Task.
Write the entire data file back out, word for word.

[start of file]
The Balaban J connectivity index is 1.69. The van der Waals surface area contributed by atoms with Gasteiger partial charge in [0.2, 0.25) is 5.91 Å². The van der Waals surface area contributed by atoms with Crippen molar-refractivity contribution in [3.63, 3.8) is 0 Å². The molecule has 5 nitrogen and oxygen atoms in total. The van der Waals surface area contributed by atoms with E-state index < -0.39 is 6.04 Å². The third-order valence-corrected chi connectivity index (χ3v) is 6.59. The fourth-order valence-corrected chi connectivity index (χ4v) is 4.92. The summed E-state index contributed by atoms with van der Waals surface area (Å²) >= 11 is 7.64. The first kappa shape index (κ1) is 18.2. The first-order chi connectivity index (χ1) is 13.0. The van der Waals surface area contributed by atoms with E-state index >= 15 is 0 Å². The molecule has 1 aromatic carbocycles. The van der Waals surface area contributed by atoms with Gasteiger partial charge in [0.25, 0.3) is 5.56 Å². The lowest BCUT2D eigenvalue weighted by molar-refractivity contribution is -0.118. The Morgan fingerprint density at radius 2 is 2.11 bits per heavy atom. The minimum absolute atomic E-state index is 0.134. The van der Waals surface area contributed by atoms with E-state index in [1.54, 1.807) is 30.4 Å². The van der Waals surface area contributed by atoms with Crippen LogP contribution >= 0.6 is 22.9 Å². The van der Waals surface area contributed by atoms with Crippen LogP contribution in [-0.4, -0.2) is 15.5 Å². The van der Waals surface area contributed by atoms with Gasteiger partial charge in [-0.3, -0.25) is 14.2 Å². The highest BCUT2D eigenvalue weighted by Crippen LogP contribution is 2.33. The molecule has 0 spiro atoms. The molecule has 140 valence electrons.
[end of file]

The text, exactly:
The Balaban J connectivity index is 1.69. The van der Waals surface area contributed by atoms with Gasteiger partial charge in [0.2, 0.25) is 5.91 Å². The van der Waals surface area contributed by atoms with Crippen molar-refractivity contribution in [3.63, 3.8) is 0 Å². The molecule has 5 nitrogen and oxygen atoms in total. The van der Waals surface area contributed by atoms with E-state index < -0.39 is 6.04 Å². The third-order valence-corrected chi connectivity index (χ3v) is 6.59. The fourth-order valence-corrected chi connectivity index (χ4v) is 4.92. The summed E-state index contributed by atoms with van der Waals surface area (Å²) >= 11 is 7.64. The first kappa shape index (κ1) is 18.2. The first-order chi connectivity index (χ1) is 13.0. The van der Waals surface area contributed by atoms with E-state index >= 15 is 0 Å². The molecule has 1 aromatic carbocycles. The van der Waals surface area contributed by atoms with Gasteiger partial charge in [0.25, 0.3) is 5.56 Å². The lowest BCUT2D eigenvalue weighted by molar-refractivity contribution is -0.118. The Morgan fingerprint density at radius 2 is 2.11 bits per heavy atom. The minimum absolute atomic E-state index is 0.134. The van der Waals surface area contributed by atoms with E-state index in [1.54, 1.807) is 30.4 Å². The van der Waals surface area contributed by atoms with Crippen LogP contribution >= 0.6 is 22.9 Å². The van der Waals surface area contributed by atoms with Crippen LogP contribution in [-0.4, -0.2) is 15.5 Å². The van der Waals surface area contributed by atoms with Gasteiger partial charge in [-0.3, -0.25) is 14.2 Å². The highest BCUT2D eigenvalue weighted by Crippen LogP contribution is 2.33. The molecule has 0 spiro atoms. The molecule has 140 valence electrons.